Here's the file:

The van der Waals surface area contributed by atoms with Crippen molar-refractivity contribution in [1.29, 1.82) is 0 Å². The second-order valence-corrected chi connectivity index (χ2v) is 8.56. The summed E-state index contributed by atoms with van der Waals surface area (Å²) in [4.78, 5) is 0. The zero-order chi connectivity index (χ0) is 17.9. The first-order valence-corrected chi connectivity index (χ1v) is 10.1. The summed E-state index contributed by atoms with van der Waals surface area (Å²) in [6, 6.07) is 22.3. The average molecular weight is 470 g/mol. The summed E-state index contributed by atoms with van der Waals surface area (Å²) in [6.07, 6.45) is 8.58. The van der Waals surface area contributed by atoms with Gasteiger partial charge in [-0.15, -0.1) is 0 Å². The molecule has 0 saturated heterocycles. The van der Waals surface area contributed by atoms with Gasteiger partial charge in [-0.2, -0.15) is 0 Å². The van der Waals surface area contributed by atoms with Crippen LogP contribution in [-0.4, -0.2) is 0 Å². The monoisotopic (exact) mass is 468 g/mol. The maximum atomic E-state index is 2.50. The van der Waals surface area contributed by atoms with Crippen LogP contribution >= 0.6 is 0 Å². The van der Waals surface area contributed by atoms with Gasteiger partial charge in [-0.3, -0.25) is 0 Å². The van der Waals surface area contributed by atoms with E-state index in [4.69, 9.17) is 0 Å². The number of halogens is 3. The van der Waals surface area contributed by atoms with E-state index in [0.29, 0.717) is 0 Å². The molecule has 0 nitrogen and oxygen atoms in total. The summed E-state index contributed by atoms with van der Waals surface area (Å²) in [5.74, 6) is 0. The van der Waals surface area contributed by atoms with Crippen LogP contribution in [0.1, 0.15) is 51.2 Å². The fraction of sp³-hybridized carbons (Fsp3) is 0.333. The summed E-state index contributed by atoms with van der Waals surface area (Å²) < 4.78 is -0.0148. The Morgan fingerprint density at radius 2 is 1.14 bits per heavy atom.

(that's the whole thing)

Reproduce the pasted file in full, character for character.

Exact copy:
The van der Waals surface area contributed by atoms with Crippen molar-refractivity contribution in [1.29, 1.82) is 0 Å². The second-order valence-corrected chi connectivity index (χ2v) is 8.56. The summed E-state index contributed by atoms with van der Waals surface area (Å²) in [4.78, 5) is 0. The zero-order chi connectivity index (χ0) is 17.9. The first-order valence-corrected chi connectivity index (χ1v) is 10.1. The summed E-state index contributed by atoms with van der Waals surface area (Å²) in [6, 6.07) is 22.3. The average molecular weight is 470 g/mol. The summed E-state index contributed by atoms with van der Waals surface area (Å²) in [6.07, 6.45) is 8.58. The van der Waals surface area contributed by atoms with Gasteiger partial charge in [-0.15, -0.1) is 0 Å². The molecule has 0 saturated heterocycles. The van der Waals surface area contributed by atoms with Gasteiger partial charge in [-0.2, -0.15) is 0 Å². The van der Waals surface area contributed by atoms with Crippen LogP contribution in [-0.4, -0.2) is 0 Å². The monoisotopic (exact) mass is 468 g/mol. The maximum atomic E-state index is 2.50. The van der Waals surface area contributed by atoms with Crippen LogP contribution >= 0.6 is 0 Å². The van der Waals surface area contributed by atoms with Gasteiger partial charge in [-0.3, -0.25) is 0 Å². The van der Waals surface area contributed by atoms with E-state index in [4.69, 9.17) is 0 Å². The number of halogens is 3. The van der Waals surface area contributed by atoms with E-state index in [0.29, 0.717) is 0 Å². The molecule has 0 nitrogen and oxygen atoms in total. The summed E-state index contributed by atoms with van der Waals surface area (Å²) in [5.74, 6) is 0. The van der Waals surface area contributed by atoms with Crippen LogP contribution in [0.1, 0.15) is 51.2 Å². The fraction of sp³-hybridized carbons (Fsp3) is 0.333. The summed E-state index contributed by atoms with van der Waals surface area (Å²) < 4.78 is -0.0148. The Morgan fingerprint density at radius 2 is 1.14 bits per heavy atom.